The music picks up near the beginning of CD 7. Much of the music in the second half of the overture is identical to what came before, if partly in a different key. A lesser artist would be tempted to consider his work done. Celibidache takes just as much time on the recapitulation as he did before. Indeed, around the middle of CD 9, with the final sprint in sight, tools are downed once more while he explains just why, although the music looks and sounds the same, it is actually totally different, occupying a completely unrelated area of the cosmos. Towards the end of this CD the paternal voice breaks off. After a puzzled silence he repeats his previous sentences in a slightly peeved tone. Holy Moses! He’s made a joke and nobody laughed because the players were all asleep, every man-jack of them, as I was myself. The second time round – I won’t spoil the joke by repeating it here, but it’s actually quite funny – the orchestra, refreshed by its snooze, makes handsome amends. Roars of laughter and cat-whistles of mirth break out, several voices join together to bawl out "Bravuuuuuu Sergiuuuuuu!", the trombonist cavorts around braying glissandos and the football rattle merrily envelops the entire company. In case you wonder what these latter were doing at a rehearsal of the "Figaro" overture, the same programme also included "Till Eugenspiegel" and Celibidache naturally expected all players, for the good of their spiritual development, to attend all rehearsals.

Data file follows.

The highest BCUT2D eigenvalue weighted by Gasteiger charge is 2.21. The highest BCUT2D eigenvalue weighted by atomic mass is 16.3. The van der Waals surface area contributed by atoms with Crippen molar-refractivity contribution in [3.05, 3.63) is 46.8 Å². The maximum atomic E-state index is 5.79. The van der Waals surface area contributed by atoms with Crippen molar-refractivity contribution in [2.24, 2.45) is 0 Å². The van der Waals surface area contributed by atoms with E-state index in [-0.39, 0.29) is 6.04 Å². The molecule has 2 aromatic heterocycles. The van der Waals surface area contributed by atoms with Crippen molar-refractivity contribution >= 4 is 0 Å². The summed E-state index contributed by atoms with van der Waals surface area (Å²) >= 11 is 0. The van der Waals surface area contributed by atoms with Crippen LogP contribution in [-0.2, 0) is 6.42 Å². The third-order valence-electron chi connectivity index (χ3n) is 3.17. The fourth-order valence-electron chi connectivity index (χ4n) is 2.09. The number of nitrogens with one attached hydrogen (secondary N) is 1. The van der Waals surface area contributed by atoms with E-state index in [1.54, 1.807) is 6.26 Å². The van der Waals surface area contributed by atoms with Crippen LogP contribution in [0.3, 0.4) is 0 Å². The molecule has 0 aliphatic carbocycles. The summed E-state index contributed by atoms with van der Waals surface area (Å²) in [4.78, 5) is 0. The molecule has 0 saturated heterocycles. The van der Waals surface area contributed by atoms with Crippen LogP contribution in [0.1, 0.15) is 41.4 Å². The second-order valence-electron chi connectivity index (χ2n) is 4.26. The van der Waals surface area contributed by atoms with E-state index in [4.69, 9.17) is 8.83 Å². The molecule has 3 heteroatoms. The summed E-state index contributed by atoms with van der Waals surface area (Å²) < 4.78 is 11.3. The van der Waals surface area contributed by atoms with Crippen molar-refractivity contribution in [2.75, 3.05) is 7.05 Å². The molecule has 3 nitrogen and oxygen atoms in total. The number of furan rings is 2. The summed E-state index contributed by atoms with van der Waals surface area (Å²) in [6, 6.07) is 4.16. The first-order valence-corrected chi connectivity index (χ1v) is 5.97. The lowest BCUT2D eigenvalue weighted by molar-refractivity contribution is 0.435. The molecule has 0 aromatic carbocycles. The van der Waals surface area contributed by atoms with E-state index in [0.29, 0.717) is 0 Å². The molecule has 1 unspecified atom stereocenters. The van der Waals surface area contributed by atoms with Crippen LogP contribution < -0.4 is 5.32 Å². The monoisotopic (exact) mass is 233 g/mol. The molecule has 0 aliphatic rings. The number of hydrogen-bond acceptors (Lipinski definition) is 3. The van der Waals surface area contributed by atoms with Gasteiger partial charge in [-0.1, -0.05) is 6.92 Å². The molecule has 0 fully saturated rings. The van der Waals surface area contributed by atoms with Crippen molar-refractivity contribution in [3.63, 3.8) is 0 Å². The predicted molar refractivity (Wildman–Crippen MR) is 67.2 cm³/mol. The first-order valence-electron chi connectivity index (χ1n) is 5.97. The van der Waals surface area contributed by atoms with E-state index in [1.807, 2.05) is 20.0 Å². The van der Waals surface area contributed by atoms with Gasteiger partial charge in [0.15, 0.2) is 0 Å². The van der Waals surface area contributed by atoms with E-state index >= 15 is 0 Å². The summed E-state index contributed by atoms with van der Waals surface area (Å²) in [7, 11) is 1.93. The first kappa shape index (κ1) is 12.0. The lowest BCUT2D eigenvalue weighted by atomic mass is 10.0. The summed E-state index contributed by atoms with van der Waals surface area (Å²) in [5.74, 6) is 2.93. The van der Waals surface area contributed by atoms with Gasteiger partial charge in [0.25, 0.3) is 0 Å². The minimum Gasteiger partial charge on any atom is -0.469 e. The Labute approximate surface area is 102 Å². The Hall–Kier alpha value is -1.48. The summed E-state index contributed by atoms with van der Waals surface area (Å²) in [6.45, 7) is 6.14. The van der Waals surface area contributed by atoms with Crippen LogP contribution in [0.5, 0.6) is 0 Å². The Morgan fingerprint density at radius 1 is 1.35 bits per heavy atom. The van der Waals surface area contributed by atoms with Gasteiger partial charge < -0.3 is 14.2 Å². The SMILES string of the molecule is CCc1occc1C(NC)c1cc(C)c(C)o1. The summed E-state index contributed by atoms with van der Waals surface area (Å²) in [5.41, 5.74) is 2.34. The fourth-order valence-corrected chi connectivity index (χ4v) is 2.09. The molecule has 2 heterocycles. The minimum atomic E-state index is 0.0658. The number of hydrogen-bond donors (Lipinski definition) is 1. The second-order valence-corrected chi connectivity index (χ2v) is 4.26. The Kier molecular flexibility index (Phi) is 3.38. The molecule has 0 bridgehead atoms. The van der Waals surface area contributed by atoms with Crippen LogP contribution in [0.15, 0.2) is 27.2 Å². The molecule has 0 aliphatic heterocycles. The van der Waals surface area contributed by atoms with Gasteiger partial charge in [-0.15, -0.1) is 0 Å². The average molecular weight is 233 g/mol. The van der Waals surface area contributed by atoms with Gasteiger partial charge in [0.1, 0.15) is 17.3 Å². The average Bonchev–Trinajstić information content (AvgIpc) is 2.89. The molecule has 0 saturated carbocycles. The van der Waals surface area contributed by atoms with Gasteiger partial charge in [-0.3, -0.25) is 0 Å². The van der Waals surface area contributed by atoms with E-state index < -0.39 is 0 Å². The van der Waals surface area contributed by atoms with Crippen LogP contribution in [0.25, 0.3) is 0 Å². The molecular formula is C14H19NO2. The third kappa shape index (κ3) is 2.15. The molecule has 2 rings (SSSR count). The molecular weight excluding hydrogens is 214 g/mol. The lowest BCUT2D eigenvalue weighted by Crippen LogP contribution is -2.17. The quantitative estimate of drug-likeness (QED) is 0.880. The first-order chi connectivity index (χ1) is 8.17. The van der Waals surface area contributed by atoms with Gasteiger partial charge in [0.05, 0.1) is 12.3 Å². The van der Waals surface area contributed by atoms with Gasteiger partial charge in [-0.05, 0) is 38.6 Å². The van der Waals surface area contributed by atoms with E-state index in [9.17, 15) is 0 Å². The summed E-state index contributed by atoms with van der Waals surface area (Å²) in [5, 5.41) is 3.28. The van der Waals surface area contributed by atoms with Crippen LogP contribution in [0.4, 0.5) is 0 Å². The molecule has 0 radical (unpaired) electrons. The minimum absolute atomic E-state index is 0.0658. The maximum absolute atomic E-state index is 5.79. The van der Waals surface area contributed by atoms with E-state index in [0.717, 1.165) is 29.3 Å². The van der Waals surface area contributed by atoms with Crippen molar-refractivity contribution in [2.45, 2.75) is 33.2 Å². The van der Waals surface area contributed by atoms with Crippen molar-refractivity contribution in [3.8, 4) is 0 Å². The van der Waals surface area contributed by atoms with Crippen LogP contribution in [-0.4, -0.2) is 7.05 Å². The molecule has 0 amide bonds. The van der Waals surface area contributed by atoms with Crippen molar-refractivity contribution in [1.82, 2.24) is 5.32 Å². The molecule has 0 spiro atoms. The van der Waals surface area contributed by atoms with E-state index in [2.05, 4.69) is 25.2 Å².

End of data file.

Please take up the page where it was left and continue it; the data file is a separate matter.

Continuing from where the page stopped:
After this jolly interlude the end is easily reached. As so often after rehearsals of this kind, the performance itself is a catalogue of things that go almost but not quite as well as before.

The set comes with full text and translations into four languages in what can hardly be called a booklet, since my copy of "War and Peace" is somewhat slimmer. This timeless, timely and time-consuming tribute to a great conductor is completed by an engaging tit-bit, a Boult recording that got lost. A few minutes were left over at the sessions which produced the coupling of Mozart’s "Haffner" and "Jupiter" Symphonies, but LP side-lengths and a full clutch of repeats meant that "Figaro" never got used. Boult’s rehearsal is only about 50% longer than the performance itself. He repeats the opening phrase a couple of times to get a proper pianissimo, then, having established the trajectory of the performance, he proceeds without comment till nearly the end, when a patch of bad ensemble provokes a barked injunction to "keep it clean". He probably did not even intend to stop the orchestra, but the players collapse in an outburst of giggles while the elderly conductor can be imagined biting his moustache and wondering tetchily what on earth the silly young asses are finding so funny. Or did he do it deliberately? Intentional or not, the rest of the rehearsal and the performance itself go with a swing which had eluded it before.

Christopher Howell